Sunday, October 2, 2011

Firewood

I was turning onto Fleming Street from Elizabeth when I saw this pile of kindling. My only thought was that somebody must be getting well prepared for the onset of winter...


I think the reflection was prompted by the Kotzebue Blog in my blog list wherein we are told that pretty soon the ocean will freeze over and it will be finis for boating for the foreseeable future. A frozen ocean, salt water reduced to Popsicle status, is my idea of tough living. I consider myself hard done by if I need the heat turned on for a total of one week in Key West's winter months.


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How To Work

I am facing a week of working during the daylight hours and I am not looking forward to it. I would rather put my head in a black sack, shut out the sunlight like this splendid shrouded motorcycle pictured below, and sleep the sleep of the just.


As it is we have a training class organized all week and my night shift colleagues will have to soldier on without me, though I must confess I found them to be disappointingly unperturbed by the news that they would lose their leader for a week. I have been reflecting on how most people work, straight shifts, morning to evening five days a week and I realize I have no appetite for the regular hours of a daytime job.


I frequently see a fleeting look of pity in the eyes of people who discover my strange and unnatural working hours. In vain I explain how much I enjoy going to work at six and coming home twelve hours later as the sun comes up, but still that fleeting look of pity remains impressed in my mind. I am the victim of some unspeakable breach of etiquette that has condemned me to the Siberia of jobs, dispatching police all night long. I expect it's just as well they don't know what I know else everyone would lust after my job and my hours.


My wife likes it because she says we get to spend more time together and we use that time more wisely, and I know Cheyenne is going to hate seeing me go at that hour when usually we are left alone at home to sleep together in peace. I suppose I could quit my job, get a bicycle and cart and spend my days hanging out at Bayview Park. However because I enjoy my job, my strange hours and my colleagues I am not one of those workers who envies the endless idle hours of the voluntary unemployed. I am going to miss my night shift this coming week and I dare say my blog will suffer because of my drastically altered routine. Well bugger, we'll all have to suffer together!


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Elizabeth At Truman

I had this wild belief that because it was September, slow season, the main road into Key West would not be completely clogged. What a silly bugger I am sometimes!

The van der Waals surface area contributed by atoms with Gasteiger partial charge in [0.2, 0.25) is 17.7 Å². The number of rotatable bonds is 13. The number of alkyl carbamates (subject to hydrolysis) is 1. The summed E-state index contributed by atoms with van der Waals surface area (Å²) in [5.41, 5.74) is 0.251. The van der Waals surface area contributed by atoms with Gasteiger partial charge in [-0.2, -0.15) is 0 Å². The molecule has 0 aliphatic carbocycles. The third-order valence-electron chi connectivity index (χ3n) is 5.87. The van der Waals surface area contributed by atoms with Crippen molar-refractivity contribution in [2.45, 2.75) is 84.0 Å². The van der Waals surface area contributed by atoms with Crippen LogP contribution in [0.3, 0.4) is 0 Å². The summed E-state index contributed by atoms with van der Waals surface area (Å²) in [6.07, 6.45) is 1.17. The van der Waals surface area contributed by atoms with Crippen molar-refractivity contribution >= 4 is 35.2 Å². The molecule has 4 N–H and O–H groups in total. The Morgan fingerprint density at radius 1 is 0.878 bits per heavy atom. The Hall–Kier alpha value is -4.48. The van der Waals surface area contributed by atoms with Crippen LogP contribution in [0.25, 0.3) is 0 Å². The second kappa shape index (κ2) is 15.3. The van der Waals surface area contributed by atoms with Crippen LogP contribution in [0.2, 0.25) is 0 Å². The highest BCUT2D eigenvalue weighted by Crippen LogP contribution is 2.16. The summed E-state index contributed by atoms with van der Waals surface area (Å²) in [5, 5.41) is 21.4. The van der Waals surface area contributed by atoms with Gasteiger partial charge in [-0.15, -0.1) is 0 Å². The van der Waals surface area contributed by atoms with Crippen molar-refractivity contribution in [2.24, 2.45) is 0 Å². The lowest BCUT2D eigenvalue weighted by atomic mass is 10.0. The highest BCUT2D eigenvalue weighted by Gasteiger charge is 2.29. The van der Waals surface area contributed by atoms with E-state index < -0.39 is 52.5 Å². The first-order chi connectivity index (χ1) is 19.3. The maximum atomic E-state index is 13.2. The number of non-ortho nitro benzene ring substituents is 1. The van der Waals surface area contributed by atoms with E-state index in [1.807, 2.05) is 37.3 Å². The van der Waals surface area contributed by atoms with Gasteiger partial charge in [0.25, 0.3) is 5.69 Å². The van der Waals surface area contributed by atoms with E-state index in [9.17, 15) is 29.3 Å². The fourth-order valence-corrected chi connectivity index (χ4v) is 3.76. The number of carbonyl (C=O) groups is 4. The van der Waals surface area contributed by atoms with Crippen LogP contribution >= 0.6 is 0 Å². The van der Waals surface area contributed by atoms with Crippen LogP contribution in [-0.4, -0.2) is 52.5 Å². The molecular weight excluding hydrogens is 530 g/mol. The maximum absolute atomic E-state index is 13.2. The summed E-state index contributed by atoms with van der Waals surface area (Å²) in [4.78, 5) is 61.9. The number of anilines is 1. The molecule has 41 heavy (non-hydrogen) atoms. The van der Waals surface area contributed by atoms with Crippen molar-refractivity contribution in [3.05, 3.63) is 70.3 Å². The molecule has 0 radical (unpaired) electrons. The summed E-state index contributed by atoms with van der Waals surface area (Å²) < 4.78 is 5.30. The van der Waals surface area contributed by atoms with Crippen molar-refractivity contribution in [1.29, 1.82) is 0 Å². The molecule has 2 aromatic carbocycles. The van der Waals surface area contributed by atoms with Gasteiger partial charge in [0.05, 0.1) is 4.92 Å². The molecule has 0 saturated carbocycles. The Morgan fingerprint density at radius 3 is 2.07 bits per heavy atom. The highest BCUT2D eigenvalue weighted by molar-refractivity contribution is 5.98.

Truman Avenue is a street I avoid during business hours just because of this shambles. In Italy I would have weaved down the centerline in between oncoming traffic. In Naples I'd have got up on the sidewalk and swept pedestrians aside with my Bonneville, but I was in Key West....soooo I pulled off after tottering slowly along forever and went up Elizabeth Street when finally I got there.


Timed coordinated traffic lights are an innovation that has not reached this far south and probably never will in my lifetime. Traffic circles which are coming to be appreciated for the gas savers they are, will be a choice for a few generations down the road, in their hydrogen hovercraft. For now we have lights that go red at random and drivers who, for whatever reason, can't concentrate on their driving so when a light does eventually go green drivers are still texting and fail to move. Grrr. Mind you I don't blame them. Why would anyone drive when it is so boring compared to riding?


Rhetorical questions aside, Elizabeth Street is marked by the Catholic School on Truman, on one side and one more giant, spreading poinciana on the other side of Truman:


Elizabeth Street itself is quite the tree covered tunnel on the way to Solares Hill and worth a detour even if Truman Avenue is not pretending to be a Big City arterial. A classic Key West street:


This is how Truman Avenue looks from Elizabeth. And don't be fooled, Elizabeth is now a one way street going away from Truman, even though the entrance is painted to look like a two way street.


In the end I left them to it, trickling into town on Truman Avenue, which until the late president started vacationing in the Southernmost City used to be called Division Street. That was because it divided the developed part of the island from the undeveloped wilderness. Imagine that.


I rode up Elizabeth and with pictures in the camera I turned outbound on Fleming and went to work.



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Bogie Channel

The bridge that connects Big Pine Key to No Name Key, shown below looking toward the latter, crosses a body of water called Bogie Channel.